When Does The Average American Retire? Here's A Hint — It's Earlier Than Government Standards Suggest

Retirement, commonly envisioned as a period for relaxation and hobbies, is frequently associated with people ages 65 to 67, a benchmark set by historic Social Security norms. Yet, many Americans choose to retire before reaching this age, despite government guidelines.

Retirement planning is not a one-size-fits-all scenario. It reflects a transition that requires careful consideration and preparation. The debate over the correct retirement age persists amid changing economic conditions and life expectancies. For those approaching this phase of life, it becomes important to align their retirement age with their personal and financial circumstances to best secure their desired post-work lifestyle.

In the United States, retirement age is often viewed through the lens of government programs like Social Security and Medicare, but personal circumstances and financial readiness also play critical roles in when people decide to retire.

Don’t Miss:

A Gallup study on retirement age in the United States provides valuable insights into trends and perceptions around retirement. According to the study, the average reported retirement age for Americans who have already retired is 61. This is notably lower than the age at which current nonretirees expect to retire. The study also points out that the average retirement age has risen from 57 in the early 1990s to 61 in recent years. This increase aligns with broader trends observed in the United States, where more people are retiring or planning to retire at a later age than was the case in the 1990s and early 2000s​​​​​​​​.

The latest survey from Gallup shows that the actual mean retirement age for retirees was 62, while the mean expected retirement age for nonretirees is 64. These findings indicate a gap between expectations and reality regarding retirement, influenced by various factors such as economic conditions, personal health, job satisfaction and financial readiness​​.

Retirement decisions are influenced by a complex interplay of factors, including:

Health: The onset of health issues can force early retirement, while good health can extend working years.

Income and expenses: People with sufficient retirement savings and manageable expenses might opt for early retirement.

Lifestyle and economy: Desirable post-work life and an accommodating economy can impact timings.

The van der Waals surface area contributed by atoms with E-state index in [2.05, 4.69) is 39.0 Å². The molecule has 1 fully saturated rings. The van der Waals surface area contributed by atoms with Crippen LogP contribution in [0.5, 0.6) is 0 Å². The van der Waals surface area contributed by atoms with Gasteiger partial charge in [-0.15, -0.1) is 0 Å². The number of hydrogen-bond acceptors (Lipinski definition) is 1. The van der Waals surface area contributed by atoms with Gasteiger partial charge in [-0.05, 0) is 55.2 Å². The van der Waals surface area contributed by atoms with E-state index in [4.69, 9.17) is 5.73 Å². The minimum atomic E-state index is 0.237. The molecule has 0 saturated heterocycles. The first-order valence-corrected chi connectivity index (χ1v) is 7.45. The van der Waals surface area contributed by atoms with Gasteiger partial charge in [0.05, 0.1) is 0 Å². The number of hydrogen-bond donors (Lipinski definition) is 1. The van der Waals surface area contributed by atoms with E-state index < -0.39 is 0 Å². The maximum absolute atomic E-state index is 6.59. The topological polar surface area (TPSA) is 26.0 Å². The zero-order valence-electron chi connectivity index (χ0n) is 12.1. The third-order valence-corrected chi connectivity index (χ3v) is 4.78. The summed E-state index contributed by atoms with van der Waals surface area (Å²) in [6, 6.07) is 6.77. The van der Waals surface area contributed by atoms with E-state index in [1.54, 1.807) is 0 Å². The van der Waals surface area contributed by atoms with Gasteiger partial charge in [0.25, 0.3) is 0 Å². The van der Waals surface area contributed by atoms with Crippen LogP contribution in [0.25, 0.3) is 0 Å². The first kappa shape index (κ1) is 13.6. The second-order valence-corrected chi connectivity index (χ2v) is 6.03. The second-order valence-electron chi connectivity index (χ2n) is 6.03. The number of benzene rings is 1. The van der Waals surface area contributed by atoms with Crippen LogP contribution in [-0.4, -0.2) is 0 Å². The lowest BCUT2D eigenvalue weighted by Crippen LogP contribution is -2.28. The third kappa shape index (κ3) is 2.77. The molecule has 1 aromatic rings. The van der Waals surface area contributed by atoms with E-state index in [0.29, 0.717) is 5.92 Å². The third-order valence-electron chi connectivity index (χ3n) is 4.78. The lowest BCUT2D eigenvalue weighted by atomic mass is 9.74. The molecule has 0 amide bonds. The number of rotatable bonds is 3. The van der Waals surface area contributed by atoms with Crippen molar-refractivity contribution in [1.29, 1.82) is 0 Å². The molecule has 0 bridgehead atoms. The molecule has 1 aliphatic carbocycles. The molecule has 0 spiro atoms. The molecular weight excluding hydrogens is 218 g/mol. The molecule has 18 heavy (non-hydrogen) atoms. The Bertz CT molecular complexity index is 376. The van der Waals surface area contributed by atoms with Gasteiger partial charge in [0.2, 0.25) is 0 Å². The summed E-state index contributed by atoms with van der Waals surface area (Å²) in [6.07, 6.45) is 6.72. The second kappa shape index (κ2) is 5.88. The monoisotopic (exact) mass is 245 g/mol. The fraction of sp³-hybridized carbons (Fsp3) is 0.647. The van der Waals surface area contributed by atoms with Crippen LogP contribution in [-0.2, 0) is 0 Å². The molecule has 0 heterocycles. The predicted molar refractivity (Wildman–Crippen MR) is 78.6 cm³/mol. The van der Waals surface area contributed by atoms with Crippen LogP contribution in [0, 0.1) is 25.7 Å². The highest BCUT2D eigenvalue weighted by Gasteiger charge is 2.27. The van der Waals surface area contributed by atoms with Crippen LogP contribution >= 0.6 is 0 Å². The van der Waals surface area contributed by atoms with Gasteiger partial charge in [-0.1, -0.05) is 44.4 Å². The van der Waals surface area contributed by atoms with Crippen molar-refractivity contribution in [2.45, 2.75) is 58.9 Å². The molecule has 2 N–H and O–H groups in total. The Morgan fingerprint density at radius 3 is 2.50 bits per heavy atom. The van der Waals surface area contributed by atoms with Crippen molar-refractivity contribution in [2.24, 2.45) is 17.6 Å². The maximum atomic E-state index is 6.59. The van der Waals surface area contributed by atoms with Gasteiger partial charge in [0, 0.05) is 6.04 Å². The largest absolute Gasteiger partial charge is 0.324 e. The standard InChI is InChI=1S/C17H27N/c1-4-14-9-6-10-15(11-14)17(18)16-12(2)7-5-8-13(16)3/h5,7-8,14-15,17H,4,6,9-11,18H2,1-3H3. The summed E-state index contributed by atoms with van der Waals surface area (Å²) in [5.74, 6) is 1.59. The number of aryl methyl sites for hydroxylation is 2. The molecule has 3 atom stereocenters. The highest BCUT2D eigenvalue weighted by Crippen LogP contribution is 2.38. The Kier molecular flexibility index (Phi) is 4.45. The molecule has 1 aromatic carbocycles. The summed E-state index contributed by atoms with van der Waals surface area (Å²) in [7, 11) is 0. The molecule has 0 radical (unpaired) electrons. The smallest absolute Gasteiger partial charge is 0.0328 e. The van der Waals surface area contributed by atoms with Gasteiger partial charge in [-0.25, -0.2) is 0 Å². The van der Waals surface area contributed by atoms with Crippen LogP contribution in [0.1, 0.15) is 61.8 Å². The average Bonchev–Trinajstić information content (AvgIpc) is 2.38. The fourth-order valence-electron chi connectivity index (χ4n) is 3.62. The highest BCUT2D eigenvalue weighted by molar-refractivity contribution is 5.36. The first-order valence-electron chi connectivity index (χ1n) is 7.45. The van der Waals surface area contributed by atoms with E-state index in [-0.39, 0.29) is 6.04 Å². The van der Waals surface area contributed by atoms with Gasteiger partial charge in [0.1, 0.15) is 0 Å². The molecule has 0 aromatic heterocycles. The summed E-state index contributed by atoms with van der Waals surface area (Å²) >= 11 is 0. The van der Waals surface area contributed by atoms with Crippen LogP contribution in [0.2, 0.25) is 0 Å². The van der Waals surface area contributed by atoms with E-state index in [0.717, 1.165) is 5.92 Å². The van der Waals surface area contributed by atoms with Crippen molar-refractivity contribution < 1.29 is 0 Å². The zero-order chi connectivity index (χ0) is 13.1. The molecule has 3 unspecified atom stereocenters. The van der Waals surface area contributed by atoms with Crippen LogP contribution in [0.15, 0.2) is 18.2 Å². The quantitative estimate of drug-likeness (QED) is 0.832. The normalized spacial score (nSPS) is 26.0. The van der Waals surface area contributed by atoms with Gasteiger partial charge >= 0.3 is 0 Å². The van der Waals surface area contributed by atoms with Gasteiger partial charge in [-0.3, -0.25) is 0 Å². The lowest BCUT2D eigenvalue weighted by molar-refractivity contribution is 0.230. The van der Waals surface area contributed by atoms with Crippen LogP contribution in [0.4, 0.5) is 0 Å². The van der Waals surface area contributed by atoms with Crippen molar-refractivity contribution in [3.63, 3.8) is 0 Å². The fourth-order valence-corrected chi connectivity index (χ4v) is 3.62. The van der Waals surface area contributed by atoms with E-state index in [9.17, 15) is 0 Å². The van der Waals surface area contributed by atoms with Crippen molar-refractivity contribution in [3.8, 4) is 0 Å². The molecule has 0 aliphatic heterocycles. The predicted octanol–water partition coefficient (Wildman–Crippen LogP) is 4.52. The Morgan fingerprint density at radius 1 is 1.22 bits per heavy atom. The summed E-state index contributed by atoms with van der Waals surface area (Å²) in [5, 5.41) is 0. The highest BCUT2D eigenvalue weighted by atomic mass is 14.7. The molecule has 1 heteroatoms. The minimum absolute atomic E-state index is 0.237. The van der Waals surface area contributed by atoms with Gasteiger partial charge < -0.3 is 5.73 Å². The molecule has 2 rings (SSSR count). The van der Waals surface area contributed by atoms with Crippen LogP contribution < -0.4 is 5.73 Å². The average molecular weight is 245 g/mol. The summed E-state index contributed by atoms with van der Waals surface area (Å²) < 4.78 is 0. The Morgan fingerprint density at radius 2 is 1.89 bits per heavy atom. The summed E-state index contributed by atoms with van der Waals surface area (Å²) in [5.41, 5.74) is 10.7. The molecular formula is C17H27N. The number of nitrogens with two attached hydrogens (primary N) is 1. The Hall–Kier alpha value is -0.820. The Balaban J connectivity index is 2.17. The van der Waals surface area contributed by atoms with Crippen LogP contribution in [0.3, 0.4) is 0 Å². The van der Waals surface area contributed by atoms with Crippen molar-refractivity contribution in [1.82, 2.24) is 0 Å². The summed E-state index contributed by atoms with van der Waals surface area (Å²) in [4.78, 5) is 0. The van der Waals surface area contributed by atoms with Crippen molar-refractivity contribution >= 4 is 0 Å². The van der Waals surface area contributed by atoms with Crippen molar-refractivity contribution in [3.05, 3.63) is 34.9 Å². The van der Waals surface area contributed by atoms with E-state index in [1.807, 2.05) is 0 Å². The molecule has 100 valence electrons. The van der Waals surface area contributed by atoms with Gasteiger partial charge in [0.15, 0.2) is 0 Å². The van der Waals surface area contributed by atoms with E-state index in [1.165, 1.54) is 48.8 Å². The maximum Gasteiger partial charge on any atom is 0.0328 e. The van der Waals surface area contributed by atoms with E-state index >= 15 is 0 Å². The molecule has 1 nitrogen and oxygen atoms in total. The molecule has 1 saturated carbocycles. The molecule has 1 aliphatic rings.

Financial security: The Center for Retirement Research at Boston College suggests that the sense of financial preparedness heavily informs the decision to retire.

Social Security benefits and Medicare are pivotal in retirement planning:

Claim timing: The age when someone claims Social Security can result in varied monthly benefits. Full retirement age results in unreduced benefits, while early claiming reduces monthly amounts.

Medicare eligibility: Generally, people are eligible for Medicare at 65, encouraging some to delay retirement for continued health insurance through an employer.

Strategically, people may choose to delay Social Security to increase their monthly benefits and ensure a stronger financial footing in their later years, balancing this against Medicare’s health coverage, which can influence the feasibility of retirement timing.

Retirement planning is a critical step for ensuring financial stability in your later years. It involves diligent savings strategies, understanding various retirement accounts and envisioning the post-retirement lifestyle to make informed decisions for a comfortable retirement.

Consulting a financial adviser can provide personalized advice, ensuring that retirement planning aligns with individual goals and circumstances. Their expertise can help navigate the complexities of retirement accounts and strategies, tailoring a plan that maximizes benefits and minimizes financial risks.

To build a sufficient nest egg, people should start saving early, taking advantage of compound interest. Employer-sponsored 401(k)s often include matching contributions, accelerating the growth of retirement savings. Consistent contributions to an individual retirement account (IRA) or Roth IRA are also valuable strategies, with the latter offering tax-free growth on distributions, subject to certain conditions.

Planning for life after retirement involves realistic budgeting and a thorough understanding of healthcare requirements. Keeping a savings account for unforeseen expenses is wise. Many people opt to work part time after retiring, which helps maintain social connections and supplements income. It’s important to consider all available financial resources in retirement planning, ensuring a secure and enjoyable experience during your golden years.

Market News and Data brought to you by Benzinga APIs
Posted In: Financial AdvisorsPersonal FinancePersonal Finance AccessSmartAsset
Benzinga simplifies the market for smarter investing

Trade confidently with insights and alerts from analyst ratings, free reports and breaking news that affects the stocks you care about.

Join Now: Free!